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Coveney Welcomes and Highlights EU Leaders Decisions on Agriculture and Climate Change

The Minister for Agriculture, Food and the Marine Simon Coveney TD today said that the EU had taken an important step forward in developing a coherent policy on food security and climate change at the European Council meeting yesterday.  

“Ireland has been a clear leader for some time at EU level in calling for recognition of the specific issues that arise in the agriculture and forestry sector in relation to policy on climate change mitigation and adaptation.  It is therefore a very positive result for the Taoiseach to have persuaded his colleagues to agree a statement on agriculture and forestry, which Ireland largely drafted, in their Conclusions on the EU’s Climate and Energy Framework to 2030.”

Noting that Ireland has been working hard on this issue for several years, the Minister said “when we started raising this issue with the Commission and other Member States we were alone in doing so.  We have succeeded in persuading others through the force of our arguments, based on sound science and the proven record of Irish agriculture in producing meat, dairy and other products with a low and improving carbon footprint”.

The conclusions commit the European Commission to examining how to encourage the sustainable intensification of food production, an issue consistently championed by Minister Coveney.  “I regard this as a vital recognition that we must not seek to reduce greenhouse gas (GHG) emissions by reducing sustainable food production.  Rather we should encourage increased food production, to meet rising global demand, but we must do so in a way that is genuinely sustainable”.  The Minister said this was very consistent with Irish policy in the food harvest 2020 strategy with its strong focus on both sustainability and growth.  “We are leading the world in some of our climate change actions, including carbon foot printing our farmers, and we are building further on this in the measures in our new Rural Development Programme 2014-2020.”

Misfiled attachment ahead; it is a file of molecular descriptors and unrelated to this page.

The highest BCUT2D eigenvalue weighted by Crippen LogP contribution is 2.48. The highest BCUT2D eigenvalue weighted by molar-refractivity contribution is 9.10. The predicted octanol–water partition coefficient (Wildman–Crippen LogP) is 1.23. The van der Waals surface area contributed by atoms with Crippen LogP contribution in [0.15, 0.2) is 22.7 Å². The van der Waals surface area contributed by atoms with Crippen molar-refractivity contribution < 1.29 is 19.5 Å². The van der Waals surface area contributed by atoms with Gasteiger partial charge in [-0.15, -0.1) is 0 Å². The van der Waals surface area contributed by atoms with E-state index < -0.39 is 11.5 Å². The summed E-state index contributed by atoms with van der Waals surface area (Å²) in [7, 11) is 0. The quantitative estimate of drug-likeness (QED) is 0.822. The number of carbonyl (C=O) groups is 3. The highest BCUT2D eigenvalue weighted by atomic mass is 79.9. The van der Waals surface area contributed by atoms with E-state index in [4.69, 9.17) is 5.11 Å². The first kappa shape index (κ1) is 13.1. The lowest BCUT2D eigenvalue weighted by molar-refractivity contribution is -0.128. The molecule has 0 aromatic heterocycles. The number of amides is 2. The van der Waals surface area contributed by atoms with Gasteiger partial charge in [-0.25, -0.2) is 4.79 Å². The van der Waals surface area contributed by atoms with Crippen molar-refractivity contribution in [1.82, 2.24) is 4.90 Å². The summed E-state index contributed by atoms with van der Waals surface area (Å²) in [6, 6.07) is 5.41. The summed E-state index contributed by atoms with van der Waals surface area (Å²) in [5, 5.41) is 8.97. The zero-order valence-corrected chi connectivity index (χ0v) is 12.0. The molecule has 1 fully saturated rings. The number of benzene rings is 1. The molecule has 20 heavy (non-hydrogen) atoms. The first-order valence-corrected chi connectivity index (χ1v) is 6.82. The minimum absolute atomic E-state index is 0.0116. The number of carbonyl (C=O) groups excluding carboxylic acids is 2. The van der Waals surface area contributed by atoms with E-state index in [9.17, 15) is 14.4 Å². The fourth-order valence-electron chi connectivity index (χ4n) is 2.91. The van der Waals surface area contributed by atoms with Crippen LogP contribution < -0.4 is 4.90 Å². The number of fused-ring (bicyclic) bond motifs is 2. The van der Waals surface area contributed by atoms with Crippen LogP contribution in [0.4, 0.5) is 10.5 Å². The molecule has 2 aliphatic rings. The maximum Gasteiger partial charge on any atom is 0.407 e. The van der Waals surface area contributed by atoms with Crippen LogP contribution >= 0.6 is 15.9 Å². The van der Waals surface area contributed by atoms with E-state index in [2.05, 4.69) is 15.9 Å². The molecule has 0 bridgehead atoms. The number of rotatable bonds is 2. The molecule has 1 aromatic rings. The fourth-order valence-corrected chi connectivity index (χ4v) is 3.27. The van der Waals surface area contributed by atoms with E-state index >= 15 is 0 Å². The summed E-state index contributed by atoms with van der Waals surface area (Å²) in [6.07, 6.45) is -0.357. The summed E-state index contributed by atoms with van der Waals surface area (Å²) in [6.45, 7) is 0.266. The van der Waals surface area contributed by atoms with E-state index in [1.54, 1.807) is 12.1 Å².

In relation to forestry, the Minister said that the Conclusions agreed by EU leaders also specifically noted the role afforestation can play in carbon sequestration. This is very important for Ireland as afforestation is a major GHG mitigation measure that we are taking on agricultural land.  “It is essential that the EU’s GHG accounting system should take the value of afforestation fully into account in the future in order to encourage this real and additional mitigation” the Minister said.  

The Minister noted that following this decision by EU leaders, the Union was in a position to go into global negotiations on climate change with a clear mandate.  Following that, the EU conclusions will have to be given expression in detailed legislation.  This will require a lot of detailed work and negotiation in which the EU leaders themselves will continue to play a key role.  “We will continue to work hard on the agriculture and forestry aspects of the EU’s climate policy when we enter the detailed legislative phase of the negotiations. We will be significantly assisted in this by the text we have now succeeded in having adopted by the European Council and by the fact that the Taoiseach made it clear that our national target, when it is agreed, will have to take account of our national circumstances, which of course includes the fact that we have an exceptionally large agri-food sector.” 

 

View Press Release as a PDF: DAFMPR 158/2014 (pdf 641Kb) 

 

 

Date Released: 24 October 2014